The approach of reporting to sites like Google's Safe Browser Report or Microsoft's Security Intelligence. These reporting tools tend to rely on multiple reports before any action is taken.

Checking the URL for existing detections can be done by using VirusTotal and submitting the url for analysis. This is a good tool for collectively seeing if the domain has been reported by other security vendors.

However, if the domain is newer the amount of detections is almost always 0 while a much older domain is closer to seeing a detection rate of 11 or higher.

Here is an example of what we usually see in the wild

VirusTotal website Showing 12 Detections found from phishing url found on Youtube

Reporting the domain the first thing to do is see the whois of the domain this will tell us who the domain provider is, and then it can be reported directly to their abuse email address.

Phishing isn't new on YouTube and we've seen more aggressive solutions previously in comment sections powered by bots spamming links to external websites, Telegram Numbers and more impersonating the creator. The Verge covered this a while back over the frustrations experienced by YouTubers.

While this has reduced significantly some still slip through the cracks of YouTube's Spam Bot Detection System. This type of scam we're seeing has likely been operating for a very long time rarely gaining traction.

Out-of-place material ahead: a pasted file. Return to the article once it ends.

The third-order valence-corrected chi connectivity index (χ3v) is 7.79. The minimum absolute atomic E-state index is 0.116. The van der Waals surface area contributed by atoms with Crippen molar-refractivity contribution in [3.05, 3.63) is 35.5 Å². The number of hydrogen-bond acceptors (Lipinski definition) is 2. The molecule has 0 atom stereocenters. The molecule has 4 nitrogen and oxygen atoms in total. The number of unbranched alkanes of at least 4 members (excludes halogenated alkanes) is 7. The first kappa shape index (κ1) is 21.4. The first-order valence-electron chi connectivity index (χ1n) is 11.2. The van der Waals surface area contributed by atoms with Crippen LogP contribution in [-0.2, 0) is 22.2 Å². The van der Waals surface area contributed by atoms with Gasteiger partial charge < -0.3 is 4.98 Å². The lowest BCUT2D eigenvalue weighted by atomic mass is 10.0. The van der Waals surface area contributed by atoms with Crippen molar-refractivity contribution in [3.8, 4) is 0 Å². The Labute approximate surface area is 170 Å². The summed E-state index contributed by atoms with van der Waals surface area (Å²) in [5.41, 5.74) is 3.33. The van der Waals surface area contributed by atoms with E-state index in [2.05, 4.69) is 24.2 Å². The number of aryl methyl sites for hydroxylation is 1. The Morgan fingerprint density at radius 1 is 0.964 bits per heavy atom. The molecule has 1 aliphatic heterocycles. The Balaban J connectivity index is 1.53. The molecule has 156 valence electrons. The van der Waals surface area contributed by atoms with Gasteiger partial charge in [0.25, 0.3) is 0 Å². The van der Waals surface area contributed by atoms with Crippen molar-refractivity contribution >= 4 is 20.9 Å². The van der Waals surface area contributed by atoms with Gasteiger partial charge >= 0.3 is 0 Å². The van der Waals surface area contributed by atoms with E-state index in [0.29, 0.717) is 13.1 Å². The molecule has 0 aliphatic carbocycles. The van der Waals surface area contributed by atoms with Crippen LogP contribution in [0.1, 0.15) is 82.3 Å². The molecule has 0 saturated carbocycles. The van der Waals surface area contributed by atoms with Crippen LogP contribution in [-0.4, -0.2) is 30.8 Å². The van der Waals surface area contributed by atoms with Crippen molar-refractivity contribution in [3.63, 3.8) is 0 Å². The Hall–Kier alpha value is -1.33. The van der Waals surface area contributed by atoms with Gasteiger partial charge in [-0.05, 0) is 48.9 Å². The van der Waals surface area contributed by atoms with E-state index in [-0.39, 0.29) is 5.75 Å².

General advice on phishing is to avoid clicking on the links and avoid entering any information such as logins or similar as this is the point of the scam. Information will lead to account takeovers and more. Learn more about implementing better authentication practices using 2FA.

This continues to be an ongoing battle of reporting the ads, and the videos and directly reporting each domain listed. It's unrealistic to say we could catch them all but we can try to reduce any we come across.

The major problem we are facing now is the introduction of AI making it easier to establish scams, in comparison, this phishing scam is minuscule in the range of AI Videos floating on the internet. The good thing is YouTube is investing more. to potentially reduce the amount of AI-generated content-promoting scams read more on 404Media.